Thursday, 1 October 2015

The Rabbit Who Wants To Fall Asleep: Review

We were recently invited to take part in a trial of the much-discussed book "The Rabbit Who WantsTo Fall Asleep" by Carl-Johan Forssen Ehrlin - a Swedish teacher of communications, a life coach and a leadership trainer. He has combined all of these skills and experiences in developing the techniques in this book which is said to help children to fall asleep and has been hailed as the answer to the prayers of parents everywhere!

I had read about this book previously and been very tempted to try it myself - my 2 and a half year old son Tyne has never been a great sleeper, and his sleep routine tends to change every now and then - sometimes he's happy to go into his own bed and fall asleep, other times he'll spend weeks refusing his own bed and wanting to sleep in ours, getting very upset at bedtime and taking anywhere from 20 minutes to an hour to fall asleep.

We gave the book a try over four different nights, following Tyne's usual bedtime routine of an evening bath and going up to bed to have a story.

The book has a page for the adult with instructions on how to read it - you are to exaggerate the bold print, read the italic print slowly and calmly, and insert the childs name and yawns in various places.

The book is quite long, and I personally found the story didn't make a lot of sense and with so many instructions to follow it was difficult to concentrate on even for me as the reader.

My son seemed to struggle to hold any interest in it, and wasn't paying any real attention to the story.

You can alter the way you tell the story as you need to, which I did try but my son seemed to have already decided he didn't like the story and wasn't going to listen to it...which is quite unusual for him as he usually loves books and being read to!

He didn't fall asleep during the story on any of the occasions we tried it, but on some occasions he did calm down a lot during the story and was easier to soothe to sleep afterwards.

I do wonder if perhaps he, at 2.5 years old, was a little young for the story and whether it would be more successful with a slightly older child who can concentrate on the words more.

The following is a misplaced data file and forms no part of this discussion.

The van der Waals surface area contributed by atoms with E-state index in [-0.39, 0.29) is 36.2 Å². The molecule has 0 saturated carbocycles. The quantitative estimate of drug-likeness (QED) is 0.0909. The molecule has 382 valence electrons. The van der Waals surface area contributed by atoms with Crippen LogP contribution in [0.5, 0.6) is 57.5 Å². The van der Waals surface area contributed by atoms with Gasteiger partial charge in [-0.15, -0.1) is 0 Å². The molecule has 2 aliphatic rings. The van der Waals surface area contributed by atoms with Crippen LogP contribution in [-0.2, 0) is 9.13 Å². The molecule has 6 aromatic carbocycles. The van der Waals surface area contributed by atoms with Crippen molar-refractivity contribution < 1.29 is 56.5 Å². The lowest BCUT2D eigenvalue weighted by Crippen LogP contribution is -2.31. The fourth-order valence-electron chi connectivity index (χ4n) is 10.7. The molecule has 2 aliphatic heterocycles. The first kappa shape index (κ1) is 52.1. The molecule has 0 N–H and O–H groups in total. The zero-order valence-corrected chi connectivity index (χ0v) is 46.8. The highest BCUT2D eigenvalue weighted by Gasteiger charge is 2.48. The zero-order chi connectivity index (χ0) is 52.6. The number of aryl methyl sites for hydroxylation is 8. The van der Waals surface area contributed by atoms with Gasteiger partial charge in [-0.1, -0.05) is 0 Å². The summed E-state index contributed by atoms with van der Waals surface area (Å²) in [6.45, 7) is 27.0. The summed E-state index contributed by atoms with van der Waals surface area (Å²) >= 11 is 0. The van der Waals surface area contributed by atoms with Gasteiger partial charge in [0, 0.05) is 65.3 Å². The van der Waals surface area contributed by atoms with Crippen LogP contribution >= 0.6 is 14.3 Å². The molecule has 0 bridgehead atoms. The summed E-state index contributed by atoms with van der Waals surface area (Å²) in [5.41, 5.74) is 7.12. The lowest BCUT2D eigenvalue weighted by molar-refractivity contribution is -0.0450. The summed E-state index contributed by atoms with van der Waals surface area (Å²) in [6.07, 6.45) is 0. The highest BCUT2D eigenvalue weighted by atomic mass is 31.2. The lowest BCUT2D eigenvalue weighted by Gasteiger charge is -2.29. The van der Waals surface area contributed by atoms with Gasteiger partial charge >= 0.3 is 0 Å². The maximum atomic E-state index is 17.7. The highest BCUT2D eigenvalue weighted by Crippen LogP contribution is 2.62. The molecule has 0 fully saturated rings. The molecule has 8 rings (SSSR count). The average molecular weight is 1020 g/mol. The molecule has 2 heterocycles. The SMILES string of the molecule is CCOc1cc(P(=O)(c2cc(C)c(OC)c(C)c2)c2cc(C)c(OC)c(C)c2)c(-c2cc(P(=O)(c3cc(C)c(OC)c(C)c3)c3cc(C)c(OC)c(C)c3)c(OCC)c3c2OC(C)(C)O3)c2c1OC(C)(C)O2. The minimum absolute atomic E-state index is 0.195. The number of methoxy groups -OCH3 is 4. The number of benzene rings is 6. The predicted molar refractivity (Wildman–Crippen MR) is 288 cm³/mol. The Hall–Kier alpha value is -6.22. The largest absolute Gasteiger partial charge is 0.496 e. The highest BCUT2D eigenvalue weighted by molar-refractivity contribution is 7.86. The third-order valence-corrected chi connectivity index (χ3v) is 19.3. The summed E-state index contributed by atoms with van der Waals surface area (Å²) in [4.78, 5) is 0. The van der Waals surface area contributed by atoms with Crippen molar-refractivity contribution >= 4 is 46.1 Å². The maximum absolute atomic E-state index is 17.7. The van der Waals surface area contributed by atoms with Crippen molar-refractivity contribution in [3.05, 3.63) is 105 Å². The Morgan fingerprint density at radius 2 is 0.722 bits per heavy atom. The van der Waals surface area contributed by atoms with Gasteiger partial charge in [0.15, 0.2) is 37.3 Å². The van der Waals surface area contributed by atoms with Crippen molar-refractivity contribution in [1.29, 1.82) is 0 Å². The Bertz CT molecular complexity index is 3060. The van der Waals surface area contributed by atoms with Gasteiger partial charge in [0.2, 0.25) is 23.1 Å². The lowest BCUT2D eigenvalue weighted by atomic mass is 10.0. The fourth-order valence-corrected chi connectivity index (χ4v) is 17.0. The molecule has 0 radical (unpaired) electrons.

Although we didn't have any success with the book personally, I have read many accounts from friends who did and would certainly try it again in the future with other children as every child is bound to respond differently.

I would also be interested in trying the audio version as perhaps it was my own reading of the story that limited its effectiveness?

The Rabbit Who Wants to Fall Asleep is available now in eBook and will be available in paperback and audio on 2nd October. The audio version will allow you to choose between a male and female narrator.  Find out more and buy HERE

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  1. I downloaded the audio version earlier this week and tried it on my 4 and 6 year old last night. They were both tired and fell asleep within less than 20 minutes and my eldest was really impressed by it. I'm out tonight so going to give it to my mum to try with them and see how it goes. The male voice on the audio is soothing and the music in the background complements this too so perhaps it is the better option for some?

  2. Ah this is interesting, I'd like to try this with mine but it sounds like my youngest wouldn't get it just yet and it's her that needs some help sleeping. I guess I'll have to hold off for a couple of years and continue with negotiations ;)

  3. I won this book and it arrived last week. I have to agree that I did struggle reading this book to Noah too as I often thought "This doesn't make sense?" I have to say though that it did calm him but I think I just bored him senseless...


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